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April 22, 2015 2:37 pm

On Memorial Day, IDF Widow Recounts Childbirth Without Her Husband – ‘I Showed our Baby a Picture of His Father’

avatar by David Daoud

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A widow of an Israeli soldier who fell in last summer's Gaza War recounts her pregnancy after the death of her husband. PHOTO: Wikipedia.

The widow of an IDF soldier who was killed during last summer’s war with Hamas – Operation Protective Edge – recounted her experience of being pregnant and giving birth to her first child after the loss of her husband, in an article for Israel’s Channel 2 news on Tuesday.

Sivan Bar-Or wrote that she discovered her first pregnancy during Israel’s previous Operation Pillar of Defense, and was overwhelmed with joy. “I debated whether to call Tzafrir,” her husband, “and tell him, or to wait until the next day, and then I planned on going to the his base and spending Shabbat with him.”

The next day, Sivan went to Tzafrir’s base and told him he was soon to be a father. “I told him to close his eyes, and then I pulled up my shirt to reveal my stomach. Earlier, I’d written the words, ‘Hi Daddy,’ with a small heart next to it. I then asked him to open his eyes.” Tzafrir was in disbelief but overwhelmed with joy.

Their daughter, Lian, was born in June 2013. Soon after, Tzafrir told his wife, “Honey, I’m ready for another one.”

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Sivan learned that she was pregnant for a second time just as Israel launched Operation Protective Edge. Sivan said it amused her that “during every pregnancy, [the government] throws together an Operation.”

The family had been planning a vacation to the Red Sea resort of Eilat with their daughter, but Sivan’s husband was called to reserve duty instead. “Before he left, Tzafrir told me not to cancel the trip,” she said.

But Sivan ignored Tzafrir and canceled her Eilat vacation. She said she would have been happy if that was where the disruptions to her life would have ended.

“But it didn’t end with that. After that everything was fast. They went down to Gaza, like in Operation Pillar of Defense. Then the soldiers entered the Gaza Strip for the ground operation.” Tzafrir was asking for pictures of their daughter, Lian. “Suddenly, I notice that the messages aren’t coming. Tzafrir wasn’t there. I knew that there were only two reasons that he wouldn’t be there: he didn’t have more battery charge, or he’s in Gaza.”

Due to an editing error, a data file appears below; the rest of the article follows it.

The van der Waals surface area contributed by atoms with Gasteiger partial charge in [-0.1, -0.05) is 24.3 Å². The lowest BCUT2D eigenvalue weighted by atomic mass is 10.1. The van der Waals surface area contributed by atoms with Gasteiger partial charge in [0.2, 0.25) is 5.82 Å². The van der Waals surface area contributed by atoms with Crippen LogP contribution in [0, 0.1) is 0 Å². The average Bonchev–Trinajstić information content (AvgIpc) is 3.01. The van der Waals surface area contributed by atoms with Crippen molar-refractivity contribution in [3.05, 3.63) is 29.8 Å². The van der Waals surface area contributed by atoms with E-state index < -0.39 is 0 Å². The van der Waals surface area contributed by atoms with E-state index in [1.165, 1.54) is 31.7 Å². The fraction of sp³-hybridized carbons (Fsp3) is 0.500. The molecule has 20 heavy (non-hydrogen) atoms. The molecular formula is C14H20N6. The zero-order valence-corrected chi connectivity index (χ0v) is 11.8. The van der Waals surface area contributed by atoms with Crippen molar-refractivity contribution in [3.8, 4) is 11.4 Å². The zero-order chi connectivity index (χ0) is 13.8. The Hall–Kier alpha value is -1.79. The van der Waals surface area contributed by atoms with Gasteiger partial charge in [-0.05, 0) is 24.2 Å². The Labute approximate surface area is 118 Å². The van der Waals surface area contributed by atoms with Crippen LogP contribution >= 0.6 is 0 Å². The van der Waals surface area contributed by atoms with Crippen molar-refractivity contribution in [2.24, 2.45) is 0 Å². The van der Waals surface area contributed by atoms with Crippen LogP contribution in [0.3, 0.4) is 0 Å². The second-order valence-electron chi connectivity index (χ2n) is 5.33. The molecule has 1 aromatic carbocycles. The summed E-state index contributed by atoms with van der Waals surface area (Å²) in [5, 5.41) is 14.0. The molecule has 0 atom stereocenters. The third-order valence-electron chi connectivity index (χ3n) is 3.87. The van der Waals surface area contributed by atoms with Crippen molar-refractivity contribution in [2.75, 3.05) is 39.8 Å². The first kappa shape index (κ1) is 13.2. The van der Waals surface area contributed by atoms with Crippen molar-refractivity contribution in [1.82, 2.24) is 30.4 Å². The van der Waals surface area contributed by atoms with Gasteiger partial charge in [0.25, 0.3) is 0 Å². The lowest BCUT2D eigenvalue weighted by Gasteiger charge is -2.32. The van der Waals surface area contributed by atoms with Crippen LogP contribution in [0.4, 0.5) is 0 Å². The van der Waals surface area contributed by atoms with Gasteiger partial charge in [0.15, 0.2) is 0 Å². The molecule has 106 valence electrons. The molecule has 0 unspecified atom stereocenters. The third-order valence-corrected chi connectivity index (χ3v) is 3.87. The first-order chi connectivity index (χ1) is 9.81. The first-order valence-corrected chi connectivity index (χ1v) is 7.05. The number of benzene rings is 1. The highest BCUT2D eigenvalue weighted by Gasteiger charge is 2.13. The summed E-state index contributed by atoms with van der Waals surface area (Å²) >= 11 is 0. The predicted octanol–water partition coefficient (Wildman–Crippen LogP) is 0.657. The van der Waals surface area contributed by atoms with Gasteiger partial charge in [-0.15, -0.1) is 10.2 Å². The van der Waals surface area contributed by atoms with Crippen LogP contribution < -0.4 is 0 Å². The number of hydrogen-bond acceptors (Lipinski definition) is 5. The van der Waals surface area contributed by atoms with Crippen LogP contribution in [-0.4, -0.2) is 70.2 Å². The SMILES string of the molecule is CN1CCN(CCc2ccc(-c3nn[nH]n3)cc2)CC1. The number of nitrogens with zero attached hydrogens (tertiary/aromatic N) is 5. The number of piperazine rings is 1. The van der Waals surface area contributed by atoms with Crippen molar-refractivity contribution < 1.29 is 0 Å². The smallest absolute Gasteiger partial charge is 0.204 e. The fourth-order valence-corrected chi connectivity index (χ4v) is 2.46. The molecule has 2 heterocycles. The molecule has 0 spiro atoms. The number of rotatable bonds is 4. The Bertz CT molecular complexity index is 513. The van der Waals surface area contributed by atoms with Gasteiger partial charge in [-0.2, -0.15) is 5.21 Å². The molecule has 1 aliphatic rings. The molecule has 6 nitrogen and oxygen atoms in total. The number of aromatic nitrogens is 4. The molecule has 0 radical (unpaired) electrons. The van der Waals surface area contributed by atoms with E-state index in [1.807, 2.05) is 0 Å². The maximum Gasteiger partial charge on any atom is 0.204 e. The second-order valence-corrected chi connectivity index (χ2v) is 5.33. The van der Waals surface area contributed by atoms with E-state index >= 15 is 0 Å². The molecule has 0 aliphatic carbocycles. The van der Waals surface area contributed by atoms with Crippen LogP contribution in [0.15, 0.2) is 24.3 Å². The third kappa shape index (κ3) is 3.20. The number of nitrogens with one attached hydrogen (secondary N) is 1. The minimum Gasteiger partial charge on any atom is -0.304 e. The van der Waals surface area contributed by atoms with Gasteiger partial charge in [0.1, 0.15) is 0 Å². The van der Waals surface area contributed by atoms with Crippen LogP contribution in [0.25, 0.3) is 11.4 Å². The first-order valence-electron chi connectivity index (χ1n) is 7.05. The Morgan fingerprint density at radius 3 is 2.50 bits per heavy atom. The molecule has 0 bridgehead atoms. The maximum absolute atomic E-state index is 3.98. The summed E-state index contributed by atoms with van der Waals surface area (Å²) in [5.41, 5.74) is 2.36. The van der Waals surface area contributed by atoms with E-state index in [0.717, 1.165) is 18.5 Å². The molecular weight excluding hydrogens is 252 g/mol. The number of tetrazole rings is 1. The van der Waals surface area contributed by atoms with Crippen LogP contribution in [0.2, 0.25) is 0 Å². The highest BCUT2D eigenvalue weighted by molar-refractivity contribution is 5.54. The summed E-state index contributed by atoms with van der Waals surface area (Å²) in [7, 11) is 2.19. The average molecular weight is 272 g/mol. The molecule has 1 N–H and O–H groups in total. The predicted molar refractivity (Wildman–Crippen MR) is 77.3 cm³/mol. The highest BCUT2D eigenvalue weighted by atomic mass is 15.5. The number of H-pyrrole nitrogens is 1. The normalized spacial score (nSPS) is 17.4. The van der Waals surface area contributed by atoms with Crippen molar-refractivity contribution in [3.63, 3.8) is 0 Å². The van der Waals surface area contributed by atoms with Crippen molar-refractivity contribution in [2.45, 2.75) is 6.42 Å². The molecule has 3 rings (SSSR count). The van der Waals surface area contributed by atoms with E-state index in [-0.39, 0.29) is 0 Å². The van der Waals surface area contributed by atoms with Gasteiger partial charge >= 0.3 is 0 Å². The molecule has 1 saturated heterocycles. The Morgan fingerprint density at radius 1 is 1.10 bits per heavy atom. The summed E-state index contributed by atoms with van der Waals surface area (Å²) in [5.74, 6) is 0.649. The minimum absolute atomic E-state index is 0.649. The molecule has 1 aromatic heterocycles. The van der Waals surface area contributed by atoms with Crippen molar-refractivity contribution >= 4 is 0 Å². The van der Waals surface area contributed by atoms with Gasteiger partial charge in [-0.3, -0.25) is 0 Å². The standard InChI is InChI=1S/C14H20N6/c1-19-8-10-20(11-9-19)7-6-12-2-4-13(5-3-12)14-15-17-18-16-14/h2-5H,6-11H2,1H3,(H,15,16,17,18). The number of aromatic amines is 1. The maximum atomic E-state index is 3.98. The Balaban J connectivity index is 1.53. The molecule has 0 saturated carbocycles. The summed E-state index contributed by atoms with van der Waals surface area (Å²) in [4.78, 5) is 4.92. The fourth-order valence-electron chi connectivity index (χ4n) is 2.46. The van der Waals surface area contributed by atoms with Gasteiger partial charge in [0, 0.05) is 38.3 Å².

“He’s there,” she wrote. And then all of the news of the wounded and killed soldiers started coming in. Sivan began to worry. She began hoping that her husband was only injured.

“Instead, they told me he was dead,” she said. At the time she received the news, she was “looking at little Lian who was sitting next to me and I was touching my stomach. I didn’t understand what happened. What did it mean that he was killed? Can I talk to him for a moment? He’s my husband…give me just a moment with him and stop with all of this mess.”

In some ways, Sivan said, she still has not accepted Tzafrir’s death. “I look at the door and wait for him to come back.”

At the funeral, she was still in disbelief: “I followed his coffin, draped in the flag I love, embracing the man I love, and I said: But we wanted five children. I love you. Come back home my love.”

Sivan’s pregnancy continued as normal, and she went through all of the routine check-ups as necessary, but it was a constant reminder of her loss. She wanted to share the baby’s progress with her husband, to send him pictures, “but there was no one to send them to.”

As she came closer to her delivery date, the mundane details of delivering her child overwhelmed her. She ended up giving birth during the Sukkot holiday, with her in-laws and husband’s family with her to take care of her. They “did everything to lighten the mood, and I simply let them go ahead with the funny imitations of people we knew, jokes about birth, parenting, and memories of Tzafrir. They made me laugh and cared for me. They let me cry when I wanted to and then gave me his pictures, our pictures.”

One of the soldiers formerly under her husband’s command was also there with her. And when her son was born and was placed in her arms, “I was overcome with immense happiness. I showed him a picture of his father and then I said hello to my handsome prince. I am your mother. And this is your father, meet him.”

Sivan said, “he won’t get to know him. His father won’t hug him, and I need to make sure that this does not prevent him from being a happy child.”

She named her son Harel after an infantry unit originally commanded by former Israeli Prime Minister Yitzhak Rabin because she “wanted a connection to the land of Israel, and to Tzafrir.”

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